I have only taken about 300 photos, but I have added about 3,000 clicks to try to fling off lubricant. I am still having the problem after sending it to Nikon twice. Nikon should be doing more than just a sensor clean, they should be fixing the cause of the problem. The last service didn't even have a good sensor clean, as it came back from service with more spots than I sent it in with. As customers of Nikon, paying thousands of dollars, we should not have this lubricant problem.

    I need to be able to shoot at f/11, f/16, and f/22. There are some on Dpreview that say to just shoot wider and don't worry about it. That is silly, I paid $2,100 for a camera and I expect it to work at all the apertures, shutter speeds, ISOs it has. Plus I have seen spots at f/8! I like to shoot landscapes and one often wants to be shooting at smaller than f/8.

  • MikeGunterMikeGunter Posts: 543Member
    Hi all,

    As an avid 'reader', I would submit that isn't really clear reason as to what is causing the problem, but a lot of conjecture. IOW, if someone really knew what was causing the problem and how to fix it, I suspect it would be fixed.

    I doubt that Nikon will officially weigh in (ever), but some potential buyers (one namely me) are still on the fence until it's settled.

    It's a real pity. In most respects, it seems like a terrific camera.

    My best,

    Mike
  • roombarobotroombarobot Posts: 201Member

    It is a great camera, I love the layout, the feel, and the beautiful images it can produce. I just want it to work without worry of spots. Every time I take it out I come back with spots.

    I don't really care if Nikon officially weighs in or says what the problem is, that is not very important compared to getting a fix to this issue for us D600 owners. I would be satisfied if sending it in to the Nikon factory service would end the problem.

    There have been several threads tracking serial numbers and hoping that Nikon fixed this on the production line. As far a I have read, there is no clear answer there either.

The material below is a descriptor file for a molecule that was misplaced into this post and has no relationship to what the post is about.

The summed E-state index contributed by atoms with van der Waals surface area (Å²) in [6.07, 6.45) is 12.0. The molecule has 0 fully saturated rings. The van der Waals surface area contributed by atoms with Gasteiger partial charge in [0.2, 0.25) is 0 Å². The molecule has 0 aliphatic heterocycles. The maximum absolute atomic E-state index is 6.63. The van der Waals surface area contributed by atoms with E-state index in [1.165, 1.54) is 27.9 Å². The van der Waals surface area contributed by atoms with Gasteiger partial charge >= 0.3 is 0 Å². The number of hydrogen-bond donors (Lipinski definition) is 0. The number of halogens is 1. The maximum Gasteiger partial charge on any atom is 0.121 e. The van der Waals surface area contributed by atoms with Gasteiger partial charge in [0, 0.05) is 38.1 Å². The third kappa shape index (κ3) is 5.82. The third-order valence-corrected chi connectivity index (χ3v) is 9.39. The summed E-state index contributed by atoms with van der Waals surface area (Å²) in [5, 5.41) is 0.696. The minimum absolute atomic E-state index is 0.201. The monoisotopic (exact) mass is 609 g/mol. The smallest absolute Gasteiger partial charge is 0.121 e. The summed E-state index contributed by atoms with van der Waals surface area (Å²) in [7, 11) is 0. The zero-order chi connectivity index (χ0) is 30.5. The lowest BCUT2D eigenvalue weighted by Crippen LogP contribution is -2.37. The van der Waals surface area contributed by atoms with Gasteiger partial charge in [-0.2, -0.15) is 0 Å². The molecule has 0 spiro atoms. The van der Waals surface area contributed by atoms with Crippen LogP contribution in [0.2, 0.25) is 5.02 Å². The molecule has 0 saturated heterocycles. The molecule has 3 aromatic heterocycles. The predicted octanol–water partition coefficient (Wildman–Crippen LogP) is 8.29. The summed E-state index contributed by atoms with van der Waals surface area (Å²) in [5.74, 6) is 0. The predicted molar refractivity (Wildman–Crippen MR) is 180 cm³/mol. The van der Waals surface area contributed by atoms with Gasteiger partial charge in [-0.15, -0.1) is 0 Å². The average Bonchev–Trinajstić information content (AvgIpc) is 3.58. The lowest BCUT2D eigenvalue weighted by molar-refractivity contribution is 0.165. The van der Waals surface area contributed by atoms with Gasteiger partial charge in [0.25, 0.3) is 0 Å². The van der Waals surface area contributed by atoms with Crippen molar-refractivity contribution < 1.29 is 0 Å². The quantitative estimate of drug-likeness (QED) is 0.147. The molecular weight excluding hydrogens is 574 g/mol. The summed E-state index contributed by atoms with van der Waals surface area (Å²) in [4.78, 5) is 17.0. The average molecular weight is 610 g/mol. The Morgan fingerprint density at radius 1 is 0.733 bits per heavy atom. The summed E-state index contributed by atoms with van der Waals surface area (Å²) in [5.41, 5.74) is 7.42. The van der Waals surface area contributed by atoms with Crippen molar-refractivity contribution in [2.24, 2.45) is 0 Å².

• MikeGunterMikeGunter Posts: 543Member
    Hi roombarobot,

    "It is a great camera, I love the layout, the feel, and the beautiful images it can produce. I just want it to work without worry of spots. Every time I take it out I come back with spots."

    Respectfully, I disagree. Anytime you have a camera that you can not rely upon to take pictures without annoying blemishes, you mostly have a paperweight that looks like a camera. I'm sorry about that.

    I hope for you and other D600 owners that Nikon will fix the problem(s) - it could be more than one thing, heaven forbid, and fix the problem at the source as well for those of us who wish ownership.

    But as it stands now, the D600 doesn't seem to be much of a 'wishlist' item.

    My best,

    Mike
  • proudgeekproudgeek Posts: 1,422Member
    edited January 2013
    I would agree with Mike. On the surface, I should be the perfect D600 customer. I've been shooting DX for several years and am ready for the upgrade, I've already made the investment in FX glass, and I can absorb the $2k price tag. Hell, I even just celebrated a milestone birthday and could have justified treating myself to a new body. But when I hear stuff like this, I get gun shy. It's nice that Nikon is cleaning sensors free of charge, but I just spent a boatload on a trip that I won't be repeating anytime soon. What's Nikon going to do when I get back with 2,000 images with spots?